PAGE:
Tuesday, December 25, 2012

with real emotional content...,

Q: I should like to ask a question. I should like to know. I remember myself many times a day, but I believe that my remembering is not voluntary. It is only the result of an association which leads me to work. How can I make a remembering that results from my wishing and not from my associations?

A: There exists a very good way. Is your father or your mother alive?

Both of them

A: Good, you can be happy. I will give you an exercise. Learn to do it. Later I shall explain to you the details. First of all, fix a contact with your father and your mother.

When I am with them?

A: With or without them. You do it interiorly. For example "I am". When they are there, you look at them. When they are not there, you represent them to yourself. You say to yourself, for each one of them, "I am thou, thou art I". You are the result of your parents. You are the same blood, remember that. Later I will explain to you. While waiting, do this. Accustom yourself interiorly to be very quiet and to see sincerely and with affection your father, your mother. Objectively, to you they are more than God. God himself said, as long as your father and mother live, I do not exist for you.

Why must one represent to oneself one's father and mother?

A: You owe your life to them. But that is another question. Take it objectively. Your father and mother are more than God. If you pray to God, God himself can send you to the devil; "after their death, you will come to me". It is an expression. I give you this exercise which consists of this contact in order to prepare you for another exercise. This will help you. It is difficult to remember yourself. You cannot do it theoretically, for it becomes automatic. Associations (Personality) will not help you, in order to remember yourself, you must make an effort of will. You understand what I wish to say, nothing can be born spontaneously. Your associations (Personality) are not you, they are automatic. Afterward, (when you have worked) your associations will always remain automatic, but your work will have a relation, not any more with your associations, (Personality) but with you. (Essence)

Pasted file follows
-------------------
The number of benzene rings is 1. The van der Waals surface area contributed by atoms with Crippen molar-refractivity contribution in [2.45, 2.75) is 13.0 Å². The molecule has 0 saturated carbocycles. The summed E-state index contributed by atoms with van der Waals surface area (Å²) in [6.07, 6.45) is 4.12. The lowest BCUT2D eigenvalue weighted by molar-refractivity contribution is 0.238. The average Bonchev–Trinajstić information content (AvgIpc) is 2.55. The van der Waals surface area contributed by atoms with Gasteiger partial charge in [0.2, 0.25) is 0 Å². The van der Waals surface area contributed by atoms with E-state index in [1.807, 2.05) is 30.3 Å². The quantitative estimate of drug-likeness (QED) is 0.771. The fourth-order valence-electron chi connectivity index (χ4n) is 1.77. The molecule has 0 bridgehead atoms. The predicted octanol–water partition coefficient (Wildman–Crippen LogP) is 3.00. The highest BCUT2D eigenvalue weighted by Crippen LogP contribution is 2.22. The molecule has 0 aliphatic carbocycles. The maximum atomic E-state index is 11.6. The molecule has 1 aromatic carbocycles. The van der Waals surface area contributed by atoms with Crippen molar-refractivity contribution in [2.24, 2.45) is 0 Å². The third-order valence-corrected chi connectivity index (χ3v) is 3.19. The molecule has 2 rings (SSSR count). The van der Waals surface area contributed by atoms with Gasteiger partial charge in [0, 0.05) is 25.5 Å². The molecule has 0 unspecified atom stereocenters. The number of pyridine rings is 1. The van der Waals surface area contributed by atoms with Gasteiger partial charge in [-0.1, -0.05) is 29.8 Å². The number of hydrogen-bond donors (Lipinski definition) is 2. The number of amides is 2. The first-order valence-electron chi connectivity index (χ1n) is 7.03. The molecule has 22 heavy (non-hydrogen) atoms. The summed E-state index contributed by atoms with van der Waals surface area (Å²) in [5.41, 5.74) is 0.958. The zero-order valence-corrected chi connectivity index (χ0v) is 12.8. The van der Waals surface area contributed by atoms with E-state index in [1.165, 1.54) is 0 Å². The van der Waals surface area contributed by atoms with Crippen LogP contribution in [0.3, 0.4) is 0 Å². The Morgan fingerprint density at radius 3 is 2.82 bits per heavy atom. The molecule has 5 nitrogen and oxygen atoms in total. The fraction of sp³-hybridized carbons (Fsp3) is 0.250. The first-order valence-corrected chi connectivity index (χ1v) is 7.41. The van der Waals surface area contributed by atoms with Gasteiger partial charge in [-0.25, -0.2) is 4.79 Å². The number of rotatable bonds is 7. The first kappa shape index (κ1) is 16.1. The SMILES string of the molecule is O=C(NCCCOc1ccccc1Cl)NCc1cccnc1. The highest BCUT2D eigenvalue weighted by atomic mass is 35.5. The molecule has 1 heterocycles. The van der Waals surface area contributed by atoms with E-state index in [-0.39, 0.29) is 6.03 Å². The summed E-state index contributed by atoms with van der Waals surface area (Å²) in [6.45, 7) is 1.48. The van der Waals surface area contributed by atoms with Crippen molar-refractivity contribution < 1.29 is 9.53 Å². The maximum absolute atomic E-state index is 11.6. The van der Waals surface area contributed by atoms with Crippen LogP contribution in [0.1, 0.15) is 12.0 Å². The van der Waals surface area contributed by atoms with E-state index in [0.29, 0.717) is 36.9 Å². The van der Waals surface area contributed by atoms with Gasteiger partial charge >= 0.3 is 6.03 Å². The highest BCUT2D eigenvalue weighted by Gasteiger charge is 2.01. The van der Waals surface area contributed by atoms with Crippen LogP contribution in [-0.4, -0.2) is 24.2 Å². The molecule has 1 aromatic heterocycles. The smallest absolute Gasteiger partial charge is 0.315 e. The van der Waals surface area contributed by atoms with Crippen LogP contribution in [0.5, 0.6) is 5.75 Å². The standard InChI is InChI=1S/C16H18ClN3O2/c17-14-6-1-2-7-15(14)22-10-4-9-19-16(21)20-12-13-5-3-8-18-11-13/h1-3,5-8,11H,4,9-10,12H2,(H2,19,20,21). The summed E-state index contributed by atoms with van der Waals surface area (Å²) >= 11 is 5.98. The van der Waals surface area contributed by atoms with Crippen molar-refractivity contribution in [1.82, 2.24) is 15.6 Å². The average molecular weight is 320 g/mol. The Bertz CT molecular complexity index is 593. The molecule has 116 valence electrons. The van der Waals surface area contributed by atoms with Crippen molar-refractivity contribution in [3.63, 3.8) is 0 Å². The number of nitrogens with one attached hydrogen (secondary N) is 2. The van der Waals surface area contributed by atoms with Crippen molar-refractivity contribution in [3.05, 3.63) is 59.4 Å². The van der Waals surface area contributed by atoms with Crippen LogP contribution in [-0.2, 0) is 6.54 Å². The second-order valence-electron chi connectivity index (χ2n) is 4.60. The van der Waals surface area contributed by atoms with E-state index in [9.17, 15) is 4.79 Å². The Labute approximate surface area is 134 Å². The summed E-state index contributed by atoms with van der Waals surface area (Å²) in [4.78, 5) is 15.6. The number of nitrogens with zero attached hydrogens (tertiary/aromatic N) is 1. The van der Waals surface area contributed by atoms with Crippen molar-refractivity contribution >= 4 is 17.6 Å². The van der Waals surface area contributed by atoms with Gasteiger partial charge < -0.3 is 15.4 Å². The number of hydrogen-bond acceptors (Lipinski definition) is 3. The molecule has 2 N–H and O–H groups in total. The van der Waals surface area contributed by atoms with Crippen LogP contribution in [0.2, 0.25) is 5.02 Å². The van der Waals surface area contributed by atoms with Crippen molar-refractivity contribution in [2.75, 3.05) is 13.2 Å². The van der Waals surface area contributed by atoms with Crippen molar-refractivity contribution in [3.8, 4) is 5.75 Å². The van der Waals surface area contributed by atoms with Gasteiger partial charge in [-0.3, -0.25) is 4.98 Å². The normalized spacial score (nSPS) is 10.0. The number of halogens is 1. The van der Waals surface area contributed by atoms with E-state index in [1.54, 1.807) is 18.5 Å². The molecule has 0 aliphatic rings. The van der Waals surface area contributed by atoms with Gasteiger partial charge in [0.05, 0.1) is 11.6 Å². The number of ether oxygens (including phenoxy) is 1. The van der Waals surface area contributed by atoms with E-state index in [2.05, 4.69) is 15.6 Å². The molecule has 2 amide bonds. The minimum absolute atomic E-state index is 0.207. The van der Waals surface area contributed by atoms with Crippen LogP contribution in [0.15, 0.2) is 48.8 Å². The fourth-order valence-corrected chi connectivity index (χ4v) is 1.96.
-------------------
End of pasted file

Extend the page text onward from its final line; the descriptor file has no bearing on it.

It is understandable that the Work says that unless a man can divide himself into two he cannot shift from his psychological state. Dividing yourself into two means to divide yourself into an observing side and an observed side. Unless a man can observe himself he cannot change. Such a person will remain always the same man, the same woman. Also, you all know that as long as a person takes himself or herself as one person, as always being the same 'I', he or she cannot change.

Q: Even work is distasteful to me.

A: Because you do not work. There is never any work with you, nothing ever between us when we are together = it is empty. One person cannot carry everything alone. You must make the effort for yourself. Tonight it is the same. Nobody is there = Nobody makes the effort.